One year carryback has been available for some time but last year it was extended (subject to important limit-ations which I will look at below) to the two years preceding that. Hopefully, these provisions will not need to be used by your business but being aware of them when looking at financial planning for your business clients will be helpful – if only to show awareness.
Having access to cash is an important prerequisite for all businesses but especially so for those that are not doing so well. All the more reason then for financial advisers to be conversant with the rules that can allow a business to reclaim previously paid tax from HMRC through loss carryback. Cash is cash, wherever it comes from and it’s argu-ably all the more attractive if it comes from HMRC.
Knowing how the loss relief rules work will also be useful in securing or developing relationships with other professionals, especially accountants. Having and being able to demonstrate even basic tax knowledge, especially where one can make this part of the financial plan for a business or individual, will contribute to the impression of professionalism that is so important to the creation of good trust-based working relationships with both professional advisers and clients.
An obvious way in which the loss relief rules and core financial planning can combine is in connection with contributions to registered pension arrangements made by employers and especially owner-managed companies where the contribution is made for the benefit of the owner. Provided that the contribution is deductible under the wholly and exclusively test (and in most cases it would be), then a trading loss could even be created by the contribution. In most cases , for this to occur, cash would need to be available to the business to make the contribution. An obvious source will be retained and unspent profit from previous years of successful trading and cash generation.
So let’s have a look at the rules for using loss relief in a little more detail. The basic rule is that a business that carries on a trade may claim that losses incurred in that trade are set off against profits of that trade. However, relief is only available if the business is operated on a “commercial” basis with a view to making a profit.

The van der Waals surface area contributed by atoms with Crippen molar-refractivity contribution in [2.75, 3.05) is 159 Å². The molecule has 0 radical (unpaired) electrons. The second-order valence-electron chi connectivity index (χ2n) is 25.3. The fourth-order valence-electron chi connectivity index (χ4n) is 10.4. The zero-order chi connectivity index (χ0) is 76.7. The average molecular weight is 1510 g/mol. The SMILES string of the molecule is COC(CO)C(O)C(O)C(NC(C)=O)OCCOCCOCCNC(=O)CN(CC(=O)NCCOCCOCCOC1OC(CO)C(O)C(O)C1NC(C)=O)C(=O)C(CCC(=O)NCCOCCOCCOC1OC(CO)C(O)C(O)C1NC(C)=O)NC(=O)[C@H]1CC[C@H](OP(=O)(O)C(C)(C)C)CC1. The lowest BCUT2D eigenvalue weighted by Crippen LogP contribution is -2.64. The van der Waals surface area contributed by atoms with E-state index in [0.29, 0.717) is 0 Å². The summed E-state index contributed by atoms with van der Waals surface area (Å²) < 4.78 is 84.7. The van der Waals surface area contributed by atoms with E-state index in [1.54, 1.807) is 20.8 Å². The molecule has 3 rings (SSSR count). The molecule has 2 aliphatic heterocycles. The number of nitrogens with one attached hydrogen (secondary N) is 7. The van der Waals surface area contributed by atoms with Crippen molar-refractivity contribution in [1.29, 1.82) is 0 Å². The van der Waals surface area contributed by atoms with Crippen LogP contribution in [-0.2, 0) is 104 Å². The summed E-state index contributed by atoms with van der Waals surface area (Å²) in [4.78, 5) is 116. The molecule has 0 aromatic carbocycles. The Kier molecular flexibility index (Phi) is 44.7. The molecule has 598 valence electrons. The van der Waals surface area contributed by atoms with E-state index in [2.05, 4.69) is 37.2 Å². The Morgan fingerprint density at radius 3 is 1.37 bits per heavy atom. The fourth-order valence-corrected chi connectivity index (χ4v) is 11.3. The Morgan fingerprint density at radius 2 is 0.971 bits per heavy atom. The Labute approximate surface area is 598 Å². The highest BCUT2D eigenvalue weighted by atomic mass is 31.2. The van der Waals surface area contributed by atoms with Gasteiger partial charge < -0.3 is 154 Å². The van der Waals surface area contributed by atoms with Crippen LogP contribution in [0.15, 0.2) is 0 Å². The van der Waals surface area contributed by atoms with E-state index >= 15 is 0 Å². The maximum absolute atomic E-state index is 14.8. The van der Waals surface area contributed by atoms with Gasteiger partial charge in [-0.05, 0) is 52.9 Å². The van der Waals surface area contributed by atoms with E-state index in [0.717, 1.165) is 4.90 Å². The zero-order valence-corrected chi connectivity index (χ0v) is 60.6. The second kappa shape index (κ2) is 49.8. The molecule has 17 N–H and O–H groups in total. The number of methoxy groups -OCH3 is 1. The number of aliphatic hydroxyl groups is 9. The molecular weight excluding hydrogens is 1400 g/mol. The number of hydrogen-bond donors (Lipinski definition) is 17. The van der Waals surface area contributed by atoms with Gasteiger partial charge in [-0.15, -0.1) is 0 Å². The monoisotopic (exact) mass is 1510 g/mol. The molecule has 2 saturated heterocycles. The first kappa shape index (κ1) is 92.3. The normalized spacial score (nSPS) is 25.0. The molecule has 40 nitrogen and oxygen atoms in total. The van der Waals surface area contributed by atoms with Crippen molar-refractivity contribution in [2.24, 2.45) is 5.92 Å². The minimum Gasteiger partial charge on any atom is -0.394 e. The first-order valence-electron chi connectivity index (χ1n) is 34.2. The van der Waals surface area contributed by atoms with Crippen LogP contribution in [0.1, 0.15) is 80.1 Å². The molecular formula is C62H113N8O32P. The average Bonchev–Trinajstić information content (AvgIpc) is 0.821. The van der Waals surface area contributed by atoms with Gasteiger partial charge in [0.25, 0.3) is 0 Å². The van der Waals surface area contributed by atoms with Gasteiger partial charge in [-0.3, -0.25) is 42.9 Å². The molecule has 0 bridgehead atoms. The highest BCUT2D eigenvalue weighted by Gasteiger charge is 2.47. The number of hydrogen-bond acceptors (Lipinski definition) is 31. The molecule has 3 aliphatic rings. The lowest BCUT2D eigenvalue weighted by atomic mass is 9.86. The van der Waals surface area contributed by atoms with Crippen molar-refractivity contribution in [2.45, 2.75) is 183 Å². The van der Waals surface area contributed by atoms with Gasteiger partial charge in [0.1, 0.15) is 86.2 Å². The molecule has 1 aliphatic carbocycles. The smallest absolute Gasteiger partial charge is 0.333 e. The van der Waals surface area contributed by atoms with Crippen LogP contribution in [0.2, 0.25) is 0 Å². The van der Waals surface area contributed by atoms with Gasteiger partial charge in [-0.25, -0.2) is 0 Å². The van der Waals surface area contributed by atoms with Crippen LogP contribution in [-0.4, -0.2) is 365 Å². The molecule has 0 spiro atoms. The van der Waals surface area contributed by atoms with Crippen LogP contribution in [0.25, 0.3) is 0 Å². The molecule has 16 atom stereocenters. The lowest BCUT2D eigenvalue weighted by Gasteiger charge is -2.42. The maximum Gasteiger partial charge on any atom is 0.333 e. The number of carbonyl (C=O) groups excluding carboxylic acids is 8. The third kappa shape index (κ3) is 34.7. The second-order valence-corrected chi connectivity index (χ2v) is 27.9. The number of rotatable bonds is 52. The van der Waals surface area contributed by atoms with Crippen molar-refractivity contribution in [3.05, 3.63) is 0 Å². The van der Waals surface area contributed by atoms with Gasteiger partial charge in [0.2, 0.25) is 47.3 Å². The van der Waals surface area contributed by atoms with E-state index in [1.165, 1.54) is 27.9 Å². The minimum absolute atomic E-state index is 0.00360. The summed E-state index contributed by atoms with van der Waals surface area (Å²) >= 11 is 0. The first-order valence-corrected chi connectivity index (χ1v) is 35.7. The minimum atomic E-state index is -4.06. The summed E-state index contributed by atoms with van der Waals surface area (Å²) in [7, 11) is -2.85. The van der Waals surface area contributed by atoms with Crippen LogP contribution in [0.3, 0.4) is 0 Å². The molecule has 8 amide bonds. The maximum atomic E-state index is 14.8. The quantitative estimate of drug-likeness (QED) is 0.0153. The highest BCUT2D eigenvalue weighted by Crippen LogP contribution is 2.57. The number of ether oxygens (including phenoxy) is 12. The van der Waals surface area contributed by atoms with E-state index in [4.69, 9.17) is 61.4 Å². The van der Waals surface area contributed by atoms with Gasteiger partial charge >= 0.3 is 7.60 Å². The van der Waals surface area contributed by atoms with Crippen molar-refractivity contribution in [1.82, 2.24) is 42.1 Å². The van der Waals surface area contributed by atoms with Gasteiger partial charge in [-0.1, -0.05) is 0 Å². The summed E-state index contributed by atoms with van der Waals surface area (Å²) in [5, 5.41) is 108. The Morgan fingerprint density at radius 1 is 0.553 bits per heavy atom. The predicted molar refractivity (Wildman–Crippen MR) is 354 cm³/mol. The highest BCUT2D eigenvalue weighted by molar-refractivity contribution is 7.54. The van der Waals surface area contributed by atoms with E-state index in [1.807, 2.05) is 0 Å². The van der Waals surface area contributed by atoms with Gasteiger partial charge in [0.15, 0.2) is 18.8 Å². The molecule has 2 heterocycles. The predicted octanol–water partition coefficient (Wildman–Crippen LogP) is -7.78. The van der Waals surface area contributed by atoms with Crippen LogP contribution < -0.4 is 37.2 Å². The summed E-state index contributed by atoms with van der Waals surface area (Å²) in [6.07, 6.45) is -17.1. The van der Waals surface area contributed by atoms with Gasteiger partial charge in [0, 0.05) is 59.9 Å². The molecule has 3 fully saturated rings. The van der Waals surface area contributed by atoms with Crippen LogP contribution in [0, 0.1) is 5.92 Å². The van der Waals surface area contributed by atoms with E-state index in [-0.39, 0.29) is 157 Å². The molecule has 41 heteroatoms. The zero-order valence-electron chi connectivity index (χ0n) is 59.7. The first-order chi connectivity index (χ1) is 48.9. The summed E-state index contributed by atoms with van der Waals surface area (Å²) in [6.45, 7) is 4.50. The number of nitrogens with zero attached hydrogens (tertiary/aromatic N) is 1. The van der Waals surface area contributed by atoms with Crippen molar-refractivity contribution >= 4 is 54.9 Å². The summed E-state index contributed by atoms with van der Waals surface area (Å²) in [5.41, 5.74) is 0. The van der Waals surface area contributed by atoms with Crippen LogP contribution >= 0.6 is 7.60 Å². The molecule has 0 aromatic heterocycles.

If a business, incorporated or unincorporated, has suffered such a trading loss, relief is available for that loss. Particularly in current economic conditions, it is desirable to use the relief to maximum advantage, perhaps to secure a repayment of tax. The basic reliefs available for incorporated businesses (broadly companies subject to corporation tax) are as follows:-
Claims must be made within two years of the end of the accounting period in which the loss is incurred or within such further period as HMRC may allow. The claim is made on the CT 600 return. If no claim for loss relief is made or where a claim is made there remains an unrelieved loss, then the loss or unrelieved loss is carried forward without the need for a claim.
Finally, a claim for loss relief can give rise to a repayment of tax. Interest is paid gross by HMRC on such overpaid tax. The interest is treated as income of the company and taxed under the loan relation-ship rules. Interest accrues from the “material date” which is nine months after the end of the accounting period (the date when corporation tax is normally due and payable) or the date that the tax is actually paid if later.
The rate of interest payable is based on the average of base lending rates of certain clearing banks less 1 per cent. For example, at January 6, 2008, the rate was 4 per cent whereas in early June 2009 the rate of interest is zero.
I will continue my look at the trading loss relief provisions next week.